Principal component analyses divided the 107 accessions into two distinct groups (Figure 2): the Foreign Group and the Domestic Group. In the Foreign Group, the “CP”-series accessions are introduced from the USA. Although the “YC”-series accessions were developed by the Guangzhou Industrial Sugar Research Institute, most parental clones of these “YC”-series accessions were “CP”-series accessions. The “ROC”-series accessions were introduced from Taiwan. The “Indian”-series accessions and most of the “Other”-series accessions were introduced from other foreign countries. In the Domestic Group, both the “FN”- and “MT”-series accessions were released by the two sugarcane breeding programs in Fujian Province, one at the Fujian Agriculture and Forestry University and the other at the Fujian Academy of Agricultural Sciences. The “GT”-, “YT”-, and “YZ”-series accessions were released from the sugarcane breeding institutes in Guangxi, Guangdong, and Yunnan Provinces, respectively. There was a large difference in genetic basis between the Foreign Group and the Domestic Group (Figure 2). Therefore, the PCA results suggested that it would be important to combine both foreign and domestic germplasm accessions for the improvement of sugarcane genetic diversity in Chinese sugarcane breeding programs.

3.5. Genetic Diversity within the Local Sugarcane Germplasm Collection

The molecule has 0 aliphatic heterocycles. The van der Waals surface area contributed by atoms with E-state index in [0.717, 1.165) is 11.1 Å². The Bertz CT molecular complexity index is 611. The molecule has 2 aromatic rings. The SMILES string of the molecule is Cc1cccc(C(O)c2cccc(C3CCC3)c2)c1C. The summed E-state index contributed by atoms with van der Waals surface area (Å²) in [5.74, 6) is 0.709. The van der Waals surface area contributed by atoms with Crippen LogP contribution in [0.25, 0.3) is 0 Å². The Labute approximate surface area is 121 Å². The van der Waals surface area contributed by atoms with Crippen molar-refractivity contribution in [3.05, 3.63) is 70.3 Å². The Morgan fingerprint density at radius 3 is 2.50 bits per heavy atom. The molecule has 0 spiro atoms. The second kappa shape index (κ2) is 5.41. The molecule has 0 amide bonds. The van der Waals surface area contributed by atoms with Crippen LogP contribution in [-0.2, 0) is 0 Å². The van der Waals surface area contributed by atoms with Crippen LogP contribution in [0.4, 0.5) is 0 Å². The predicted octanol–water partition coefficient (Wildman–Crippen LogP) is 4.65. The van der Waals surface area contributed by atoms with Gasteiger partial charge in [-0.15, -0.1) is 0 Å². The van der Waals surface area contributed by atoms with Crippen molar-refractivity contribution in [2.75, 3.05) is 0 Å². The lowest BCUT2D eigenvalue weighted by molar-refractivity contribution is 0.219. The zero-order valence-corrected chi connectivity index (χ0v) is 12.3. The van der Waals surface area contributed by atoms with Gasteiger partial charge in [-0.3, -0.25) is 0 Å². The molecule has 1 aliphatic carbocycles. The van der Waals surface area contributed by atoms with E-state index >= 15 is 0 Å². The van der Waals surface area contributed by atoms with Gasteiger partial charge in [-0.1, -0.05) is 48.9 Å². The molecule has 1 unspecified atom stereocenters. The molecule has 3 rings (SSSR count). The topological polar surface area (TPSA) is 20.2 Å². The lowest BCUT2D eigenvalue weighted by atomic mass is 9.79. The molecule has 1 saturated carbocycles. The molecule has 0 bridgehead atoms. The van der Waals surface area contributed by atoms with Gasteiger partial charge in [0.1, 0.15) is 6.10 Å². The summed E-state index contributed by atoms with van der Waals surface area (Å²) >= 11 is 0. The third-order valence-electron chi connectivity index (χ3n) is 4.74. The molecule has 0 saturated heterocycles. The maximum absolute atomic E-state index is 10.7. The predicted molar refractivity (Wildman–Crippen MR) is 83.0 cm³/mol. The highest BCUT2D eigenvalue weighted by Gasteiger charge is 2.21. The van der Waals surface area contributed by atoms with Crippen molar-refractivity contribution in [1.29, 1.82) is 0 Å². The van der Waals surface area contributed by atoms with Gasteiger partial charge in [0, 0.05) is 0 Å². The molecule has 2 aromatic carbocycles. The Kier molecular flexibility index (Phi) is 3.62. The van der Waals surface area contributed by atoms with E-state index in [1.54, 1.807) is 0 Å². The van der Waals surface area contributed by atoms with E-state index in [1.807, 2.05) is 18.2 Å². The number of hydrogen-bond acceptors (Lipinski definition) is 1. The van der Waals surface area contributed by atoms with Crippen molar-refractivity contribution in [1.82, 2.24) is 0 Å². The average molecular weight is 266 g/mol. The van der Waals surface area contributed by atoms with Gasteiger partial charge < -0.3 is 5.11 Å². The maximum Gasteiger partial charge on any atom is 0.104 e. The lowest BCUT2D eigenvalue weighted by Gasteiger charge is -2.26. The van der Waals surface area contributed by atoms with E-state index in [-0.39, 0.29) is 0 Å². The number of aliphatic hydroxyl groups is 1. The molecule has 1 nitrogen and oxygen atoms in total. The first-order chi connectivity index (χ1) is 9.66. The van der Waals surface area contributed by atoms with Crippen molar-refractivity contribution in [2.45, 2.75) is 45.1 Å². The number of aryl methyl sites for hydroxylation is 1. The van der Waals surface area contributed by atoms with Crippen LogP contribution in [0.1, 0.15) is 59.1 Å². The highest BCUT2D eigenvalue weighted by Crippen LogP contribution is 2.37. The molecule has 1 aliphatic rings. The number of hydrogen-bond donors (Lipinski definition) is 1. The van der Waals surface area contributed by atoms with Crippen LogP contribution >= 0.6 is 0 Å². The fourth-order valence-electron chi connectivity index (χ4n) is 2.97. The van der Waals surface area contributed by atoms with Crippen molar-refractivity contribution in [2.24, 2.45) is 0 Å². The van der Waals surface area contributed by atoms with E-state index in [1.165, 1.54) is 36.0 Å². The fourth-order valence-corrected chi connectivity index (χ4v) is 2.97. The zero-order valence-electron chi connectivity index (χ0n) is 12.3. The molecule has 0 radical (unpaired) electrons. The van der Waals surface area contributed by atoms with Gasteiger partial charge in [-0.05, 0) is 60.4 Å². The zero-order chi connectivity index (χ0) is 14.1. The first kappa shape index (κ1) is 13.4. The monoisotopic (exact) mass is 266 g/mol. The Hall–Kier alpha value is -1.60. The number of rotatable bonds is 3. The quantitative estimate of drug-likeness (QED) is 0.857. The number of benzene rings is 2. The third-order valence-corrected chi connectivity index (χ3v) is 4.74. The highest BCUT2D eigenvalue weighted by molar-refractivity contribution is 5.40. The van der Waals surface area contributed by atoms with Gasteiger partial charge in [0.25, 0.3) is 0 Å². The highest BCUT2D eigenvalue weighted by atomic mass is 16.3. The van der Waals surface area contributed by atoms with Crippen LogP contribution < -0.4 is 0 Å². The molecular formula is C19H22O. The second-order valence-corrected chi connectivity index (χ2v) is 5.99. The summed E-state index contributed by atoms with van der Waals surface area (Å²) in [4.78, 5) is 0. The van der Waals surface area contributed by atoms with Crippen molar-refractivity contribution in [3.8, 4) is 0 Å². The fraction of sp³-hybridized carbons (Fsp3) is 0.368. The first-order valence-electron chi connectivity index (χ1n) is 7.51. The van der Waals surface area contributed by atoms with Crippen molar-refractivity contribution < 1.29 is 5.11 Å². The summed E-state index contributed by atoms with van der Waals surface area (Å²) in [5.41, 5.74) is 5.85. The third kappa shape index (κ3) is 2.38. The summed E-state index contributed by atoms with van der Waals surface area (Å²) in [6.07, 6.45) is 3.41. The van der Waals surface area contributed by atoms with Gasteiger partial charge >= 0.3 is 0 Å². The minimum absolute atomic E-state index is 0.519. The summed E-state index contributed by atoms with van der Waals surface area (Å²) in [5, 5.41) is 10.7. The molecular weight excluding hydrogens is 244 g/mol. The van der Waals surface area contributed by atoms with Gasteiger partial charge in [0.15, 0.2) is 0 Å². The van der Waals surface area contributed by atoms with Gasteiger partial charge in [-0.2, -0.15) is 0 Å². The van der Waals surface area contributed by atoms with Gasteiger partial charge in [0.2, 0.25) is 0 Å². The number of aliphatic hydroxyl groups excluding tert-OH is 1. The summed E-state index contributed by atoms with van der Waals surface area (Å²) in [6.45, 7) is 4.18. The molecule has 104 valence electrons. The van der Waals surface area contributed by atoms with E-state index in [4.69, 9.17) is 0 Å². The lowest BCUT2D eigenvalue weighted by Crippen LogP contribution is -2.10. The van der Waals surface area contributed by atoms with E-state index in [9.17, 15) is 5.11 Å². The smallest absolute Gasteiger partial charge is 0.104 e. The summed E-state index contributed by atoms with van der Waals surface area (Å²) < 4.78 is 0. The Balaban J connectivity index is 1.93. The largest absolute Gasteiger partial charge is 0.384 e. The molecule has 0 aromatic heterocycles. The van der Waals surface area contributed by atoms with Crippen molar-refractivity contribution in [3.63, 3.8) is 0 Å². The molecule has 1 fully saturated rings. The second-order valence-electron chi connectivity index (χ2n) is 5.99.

The number of SCoT polymorphic bands (NPB) varied from 74 to 164 across the 12 series of sugarcane accessions (Table 3). The highest NPB value (164) was found in the “Other"-series. The “Q”-series ranked the second to the highest. The “CP”- and “ROC”-series had similar numbers of polymorphic bands. The least number of polymorphic bands of 74 was observed in the “YZ”-series, which also had the lowest PPB value. The “Co”-series had the second lowest PPB value (43.75%). The extent of variability among NPB, PPB, , , , and indices also indicated a high level of genetic diversity among the 12 series (Table 3). The values of these 12 series ranged from 1.4205 to 1.9318, while the values ranged from 1.2844 to 1.6440. The observed percentages of effective alleles were from 1.2844 to 1.6440. The “YZ”-series had the lowest observed percentage of effective alleles of 1.2844. These results suggested that the 20 SCoT primers had high amplification efficiencies and thus could be an effective method for the genetic diversity analysis of sugarcane germplasm collections.